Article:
JessieOctober 13, 2009 at 9:36 am
This looks great.
Coriander is listed twice in the ingredients, should we just ignore the second line, or is it suppose to be something else?
SusanVOctober 13, 2009 at 9:42 am
Thanks for catching that, Jessie! One is supposed to be cardamom, and I've just corrected the error.
Stephanie, it sounds like Purplefloyd has given you some great info. If you can't get to a store that carries vegan yogurt, you may be able to order a starter by mail. Unfortunately, most of them begin with a minute bit of dairy milk, but there was at least one, in Canada, that was completely vegan. Bryanna Clark Grogan's blog (Vegan Feast Kitchen) contains info about it, so you may want to check there.
The Voracious VeganOctober 13, 2009 at 9:43 am
Looks delicious! I love the combination of spices and textures in here, this is brilliant!
The WomanOctober 13, 2009 at 10:15 am
This looks really good! And I'm a fan of raisins in savoury dishes, so I say bring it on.
BiancaOctober 13, 2009 at 10:27 am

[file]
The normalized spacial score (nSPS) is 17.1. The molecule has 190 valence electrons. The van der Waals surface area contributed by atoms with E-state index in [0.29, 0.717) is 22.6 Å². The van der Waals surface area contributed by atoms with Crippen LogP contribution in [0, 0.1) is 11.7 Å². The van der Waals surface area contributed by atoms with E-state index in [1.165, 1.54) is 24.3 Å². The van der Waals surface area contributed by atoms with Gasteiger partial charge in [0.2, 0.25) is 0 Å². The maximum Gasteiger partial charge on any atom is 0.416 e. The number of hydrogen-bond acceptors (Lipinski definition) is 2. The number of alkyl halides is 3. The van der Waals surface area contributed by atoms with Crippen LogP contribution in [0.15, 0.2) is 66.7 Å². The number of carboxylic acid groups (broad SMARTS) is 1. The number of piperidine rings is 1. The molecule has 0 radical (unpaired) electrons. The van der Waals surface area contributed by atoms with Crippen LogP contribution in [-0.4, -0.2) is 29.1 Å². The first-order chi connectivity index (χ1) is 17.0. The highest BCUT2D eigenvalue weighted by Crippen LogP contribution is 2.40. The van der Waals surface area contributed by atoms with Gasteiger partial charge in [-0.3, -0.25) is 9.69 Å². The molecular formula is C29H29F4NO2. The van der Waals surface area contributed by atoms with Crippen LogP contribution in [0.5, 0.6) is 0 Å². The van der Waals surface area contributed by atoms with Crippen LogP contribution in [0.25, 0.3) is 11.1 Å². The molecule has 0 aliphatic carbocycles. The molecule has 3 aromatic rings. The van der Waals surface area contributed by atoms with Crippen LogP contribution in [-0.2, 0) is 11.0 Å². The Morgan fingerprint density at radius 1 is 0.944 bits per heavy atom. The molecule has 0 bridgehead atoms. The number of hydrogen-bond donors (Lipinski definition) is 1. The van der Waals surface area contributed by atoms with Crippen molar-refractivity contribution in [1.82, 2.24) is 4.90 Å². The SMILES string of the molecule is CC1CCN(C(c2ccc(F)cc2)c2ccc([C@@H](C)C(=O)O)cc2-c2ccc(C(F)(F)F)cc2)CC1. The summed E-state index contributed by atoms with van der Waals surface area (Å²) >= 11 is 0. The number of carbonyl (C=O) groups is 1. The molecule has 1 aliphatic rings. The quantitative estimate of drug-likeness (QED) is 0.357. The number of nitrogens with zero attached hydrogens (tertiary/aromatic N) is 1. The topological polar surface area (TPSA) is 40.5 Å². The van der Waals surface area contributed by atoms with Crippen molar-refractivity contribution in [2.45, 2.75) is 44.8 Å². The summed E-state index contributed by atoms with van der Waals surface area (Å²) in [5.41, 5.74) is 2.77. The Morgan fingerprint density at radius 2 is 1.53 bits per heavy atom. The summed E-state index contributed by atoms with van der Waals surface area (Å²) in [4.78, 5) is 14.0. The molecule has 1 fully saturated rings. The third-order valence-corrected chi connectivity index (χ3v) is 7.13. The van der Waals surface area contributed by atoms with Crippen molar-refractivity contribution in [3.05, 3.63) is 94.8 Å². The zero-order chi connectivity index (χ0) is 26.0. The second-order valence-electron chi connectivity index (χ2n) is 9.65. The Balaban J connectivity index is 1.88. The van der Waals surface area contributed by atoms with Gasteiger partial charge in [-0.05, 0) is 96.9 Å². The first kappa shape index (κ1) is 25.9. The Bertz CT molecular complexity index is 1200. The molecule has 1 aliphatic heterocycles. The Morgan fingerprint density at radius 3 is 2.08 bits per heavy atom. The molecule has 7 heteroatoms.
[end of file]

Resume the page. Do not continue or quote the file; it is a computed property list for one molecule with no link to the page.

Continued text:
How neat! I've never seen anything like that. I love that you veganized a very meaty ethnic recipe.
MonicaOctober 13, 2009 at 10:41 am
These look very interesting! And it uses some of my favorite ingredients. I can see eating this with a nice coconut chutney or cashew gravy.
noraOctober 13, 2009 at 10:53 am
These look wonderful, Susan! I love raisins in savory dishes.
JosianeOctober 13, 2009 at 2:04 pm
Oh, another (no doubt delicious) Iraqi-inspired recipe, yay! I love fruits in savory dishes, but I don't like raisins anywhere; I'll sub dried cranberries or cherries, I'm sure it'll be great!
Just a quick question about the amount of rice: is it 1 1/2 cup cooked or dry?
Fayinagirl (means Free One)October 13, 2009 at 2:30 pm
This looks delicious! I'm going to look for the cookbook too. I absolutely love reading about the history and cultural origins of cuisine. Thanks for the recommendation.
moonwatcherOctober 13, 2009 at 9:47 pm
These look very good. Kind of remind of a baked rice lentil polou from Laurel's Kitchen I used to make back in the day all the time. Except I like the idea of these being baked into squares. I'm in the "raisins in savory dishes are awesome" camp, too. And the history in that book sounds fascinating as well. I look forward to trying these out sometime. . .thanks!